“I predict that within a decade or two, the idea that learning can be located in time and space will no longer seem natural.”

Most of us went to school when we were younger, and we cannot imagine otherwise. However, it may be worth contemplating radical alternatives to the notion of school. The conflict between schooling and libertarian principles appears to me to have widened in the age of the Internet.

On the one hand, the Internet greatly enhances the opportunities for independent learning. As Will Richardson points out in his e-book, Why School?,1 learners now face an abundance of educational resources, rather than the scarcity that prevailed when schools became the norm. Moreover, new knowledge is being created at remarkable rates, making lifelong learning essential.

When we think of school, we think of learning that has coordinates in time and space. I took algebra in 8th grade in Clayton, Missouri. I attended college in Swarthmore, Pennsylvania from 1971 to 1975. However, outside of school, learning can take place anywhere, at any time. The Internet makes us keenly aware of this fact, and as Richardson points out, traditional classrooms can seem backward and stifling when compared to what we can learn by ourselves using the Web.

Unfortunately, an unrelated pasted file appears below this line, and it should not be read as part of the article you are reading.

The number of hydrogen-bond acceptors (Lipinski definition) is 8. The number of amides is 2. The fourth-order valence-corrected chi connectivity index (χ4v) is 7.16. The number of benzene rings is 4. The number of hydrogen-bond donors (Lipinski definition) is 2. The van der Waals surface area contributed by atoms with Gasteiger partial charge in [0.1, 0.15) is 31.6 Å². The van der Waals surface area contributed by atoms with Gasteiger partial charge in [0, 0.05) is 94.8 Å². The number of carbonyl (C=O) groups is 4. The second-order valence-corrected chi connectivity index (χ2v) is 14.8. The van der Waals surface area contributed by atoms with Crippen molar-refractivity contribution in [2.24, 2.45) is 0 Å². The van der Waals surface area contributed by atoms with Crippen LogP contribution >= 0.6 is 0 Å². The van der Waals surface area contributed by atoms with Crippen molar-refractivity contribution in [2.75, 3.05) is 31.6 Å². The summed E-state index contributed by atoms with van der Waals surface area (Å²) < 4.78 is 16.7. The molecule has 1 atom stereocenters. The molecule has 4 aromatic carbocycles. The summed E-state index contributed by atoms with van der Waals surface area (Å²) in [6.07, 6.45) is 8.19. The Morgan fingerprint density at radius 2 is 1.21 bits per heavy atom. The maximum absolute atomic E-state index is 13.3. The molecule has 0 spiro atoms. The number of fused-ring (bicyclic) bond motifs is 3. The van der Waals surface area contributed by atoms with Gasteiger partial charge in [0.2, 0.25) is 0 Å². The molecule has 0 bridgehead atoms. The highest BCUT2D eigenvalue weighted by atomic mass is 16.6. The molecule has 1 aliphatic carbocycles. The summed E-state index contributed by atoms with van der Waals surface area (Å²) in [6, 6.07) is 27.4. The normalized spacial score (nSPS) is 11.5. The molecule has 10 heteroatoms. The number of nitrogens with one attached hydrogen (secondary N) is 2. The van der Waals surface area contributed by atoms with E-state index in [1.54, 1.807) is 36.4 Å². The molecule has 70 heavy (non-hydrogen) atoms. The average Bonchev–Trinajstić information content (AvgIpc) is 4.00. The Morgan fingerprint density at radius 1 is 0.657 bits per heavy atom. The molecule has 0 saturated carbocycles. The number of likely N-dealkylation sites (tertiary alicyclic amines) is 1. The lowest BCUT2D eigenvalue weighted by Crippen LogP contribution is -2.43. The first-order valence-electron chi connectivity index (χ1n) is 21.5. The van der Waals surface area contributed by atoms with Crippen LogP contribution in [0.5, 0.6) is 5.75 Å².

On the other hand, the political pressure to prop up the schooling model may be stronger than ever. President Obama, during his 2008 campaign, spoke of making sure that everyone could go to college. In his 2013 State of the Union address, he called for universal pre-school. Meanwhile, the watchword for many conservatives and Republicans is “accountability,” which in practice appears to mean top-down control over schools using test scores as a metric.